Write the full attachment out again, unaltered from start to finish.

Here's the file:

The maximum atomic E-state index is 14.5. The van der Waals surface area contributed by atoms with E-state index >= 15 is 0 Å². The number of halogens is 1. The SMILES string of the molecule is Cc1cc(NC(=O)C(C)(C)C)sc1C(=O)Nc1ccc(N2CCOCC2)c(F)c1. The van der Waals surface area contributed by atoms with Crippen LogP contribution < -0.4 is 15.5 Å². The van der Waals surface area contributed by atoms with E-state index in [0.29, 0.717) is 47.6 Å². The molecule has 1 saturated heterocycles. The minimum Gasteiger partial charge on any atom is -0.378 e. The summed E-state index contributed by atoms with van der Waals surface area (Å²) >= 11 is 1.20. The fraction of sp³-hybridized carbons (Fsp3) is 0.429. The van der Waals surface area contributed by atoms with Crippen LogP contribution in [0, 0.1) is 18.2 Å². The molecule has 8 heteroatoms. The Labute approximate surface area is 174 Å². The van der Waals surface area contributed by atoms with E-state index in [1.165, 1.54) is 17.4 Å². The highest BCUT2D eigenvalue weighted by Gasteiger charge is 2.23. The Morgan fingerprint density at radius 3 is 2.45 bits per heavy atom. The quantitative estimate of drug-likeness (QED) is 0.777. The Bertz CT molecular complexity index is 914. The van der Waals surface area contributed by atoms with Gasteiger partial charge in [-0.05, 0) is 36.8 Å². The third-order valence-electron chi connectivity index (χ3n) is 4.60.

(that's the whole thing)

The maximum atomic E-state index is 14.5. The van der Waals surface area contributed by atoms with E-state index >= 15 is 0 Å². The number of halogens is 1. The SMILES string of the molecule is Cc1cc(NC(=O)C(C)(C)C)sc1C(=O)Nc1ccc(N2CCOCC2)c(F)c1. The van der Waals surface area contributed by atoms with Crippen LogP contribution < -0.4 is 15.5 Å². The van der Waals surface area contributed by atoms with E-state index in [0.29, 0.717) is 47.6 Å². The molecule has 1 saturated heterocycles. The minimum Gasteiger partial charge on any atom is -0.378 e. The summed E-state index contributed by atoms with van der Waals surface area (Å²) >= 11 is 1.20. The fraction of sp³-hybridized carbons (Fsp3) is 0.429. The van der Waals surface area contributed by atoms with Crippen LogP contribution in [0, 0.1) is 18.2 Å². The molecule has 8 heteroatoms. The Labute approximate surface area is 174 Å². The van der Waals surface area contributed by atoms with E-state index in [1.165, 1.54) is 17.4 Å². The highest BCUT2D eigenvalue weighted by Gasteiger charge is 2.23. The Morgan fingerprint density at radius 3 is 2.45 bits per heavy atom. The quantitative estimate of drug-likeness (QED) is 0.777. The Bertz CT molecular complexity index is 914. The van der Waals surface area contributed by atoms with Gasteiger partial charge in [-0.05, 0) is 36.8 Å². The third-order valence-electron chi connectivity index (χ3n) is 4.60.